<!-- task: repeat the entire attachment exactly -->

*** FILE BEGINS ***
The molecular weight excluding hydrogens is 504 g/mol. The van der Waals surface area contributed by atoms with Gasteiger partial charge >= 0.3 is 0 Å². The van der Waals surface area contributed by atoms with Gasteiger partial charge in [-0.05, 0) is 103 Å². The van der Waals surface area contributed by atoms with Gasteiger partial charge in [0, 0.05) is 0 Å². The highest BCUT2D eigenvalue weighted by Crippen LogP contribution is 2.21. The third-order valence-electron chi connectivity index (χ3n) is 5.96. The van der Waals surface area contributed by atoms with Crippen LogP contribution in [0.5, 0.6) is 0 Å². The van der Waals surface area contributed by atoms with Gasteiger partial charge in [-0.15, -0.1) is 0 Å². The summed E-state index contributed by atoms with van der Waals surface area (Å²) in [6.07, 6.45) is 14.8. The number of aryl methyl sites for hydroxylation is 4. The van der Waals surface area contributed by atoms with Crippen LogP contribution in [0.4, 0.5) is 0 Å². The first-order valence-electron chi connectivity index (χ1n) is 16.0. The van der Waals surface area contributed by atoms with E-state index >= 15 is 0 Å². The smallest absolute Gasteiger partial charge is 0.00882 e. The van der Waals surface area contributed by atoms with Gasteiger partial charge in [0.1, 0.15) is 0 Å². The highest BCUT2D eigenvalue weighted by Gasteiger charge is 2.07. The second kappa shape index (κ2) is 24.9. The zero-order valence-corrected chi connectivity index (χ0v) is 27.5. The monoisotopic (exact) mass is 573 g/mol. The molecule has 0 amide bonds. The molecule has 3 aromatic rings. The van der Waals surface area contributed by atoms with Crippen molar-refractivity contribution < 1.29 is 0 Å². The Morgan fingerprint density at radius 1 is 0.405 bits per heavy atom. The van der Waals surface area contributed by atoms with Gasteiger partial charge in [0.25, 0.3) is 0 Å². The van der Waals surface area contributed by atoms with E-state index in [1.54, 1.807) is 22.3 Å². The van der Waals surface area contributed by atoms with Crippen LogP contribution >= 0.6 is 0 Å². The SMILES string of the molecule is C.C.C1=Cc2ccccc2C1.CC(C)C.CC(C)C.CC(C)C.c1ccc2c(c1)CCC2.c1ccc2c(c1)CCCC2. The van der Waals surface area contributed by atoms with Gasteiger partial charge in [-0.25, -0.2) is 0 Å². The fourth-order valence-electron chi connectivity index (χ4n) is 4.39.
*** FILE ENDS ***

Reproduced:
The molecular weight excluding hydrogens is 504 g/mol. The van der Waals surface area contributed by atoms with Gasteiger partial charge >= 0.3 is 0 Å². The van der Waals surface area contributed by atoms with Gasteiger partial charge in [-0.05, 0) is 103 Å². The van der Waals surface area contributed by atoms with Gasteiger partial charge in [0, 0.05) is 0 Å². The highest BCUT2D eigenvalue weighted by Crippen LogP contribution is 2.21. The third-order valence-electron chi connectivity index (χ3n) is 5.96. The van der Waals surface area contributed by atoms with Crippen LogP contribution in [0.5, 0.6) is 0 Å². The van der Waals surface area contributed by atoms with Gasteiger partial charge in [-0.15, -0.1) is 0 Å². The summed E-state index contributed by atoms with van der Waals surface area (Å²) in [6.07, 6.45) is 14.8. The number of aryl methyl sites for hydroxylation is 4. The van der Waals surface area contributed by atoms with Crippen LogP contribution in [0.4, 0.5) is 0 Å². The first-order valence-electron chi connectivity index (χ1n) is 16.0. The van der Waals surface area contributed by atoms with E-state index >= 15 is 0 Å². The smallest absolute Gasteiger partial charge is 0.00882 e. The van der Waals surface area contributed by atoms with Gasteiger partial charge in [0.1, 0.15) is 0 Å². The highest BCUT2D eigenvalue weighted by Gasteiger charge is 2.07. The second kappa shape index (κ2) is 24.9. The zero-order valence-corrected chi connectivity index (χ0v) is 27.5. The monoisotopic (exact) mass is 573 g/mol. The molecule has 0 amide bonds. The molecule has 3 aromatic rings. The van der Waals surface area contributed by atoms with Crippen molar-refractivity contribution < 1.29 is 0 Å². The Morgan fingerprint density at radius 1 is 0.405 bits per heavy atom. The van der Waals surface area contributed by atoms with Gasteiger partial charge in [0.25, 0.3) is 0 Å². The van der Waals surface area contributed by atoms with E-state index in [1.54, 1.807) is 22.3 Å². The van der Waals surface area contributed by atoms with Crippen LogP contribution >= 0.6 is 0 Å². The SMILES string of the molecule is C.C.C1=Cc2ccccc2C1.CC(C)C.CC(C)C.CC(C)C.c1ccc2c(c1)CCC2.c1ccc2c(c1)CCCC2. The van der Waals surface area contributed by atoms with Gasteiger partial charge in [-0.25, -0.2) is 0 Å². The fourth-order valence-electron chi connectivity index (χ4n) is 4.39.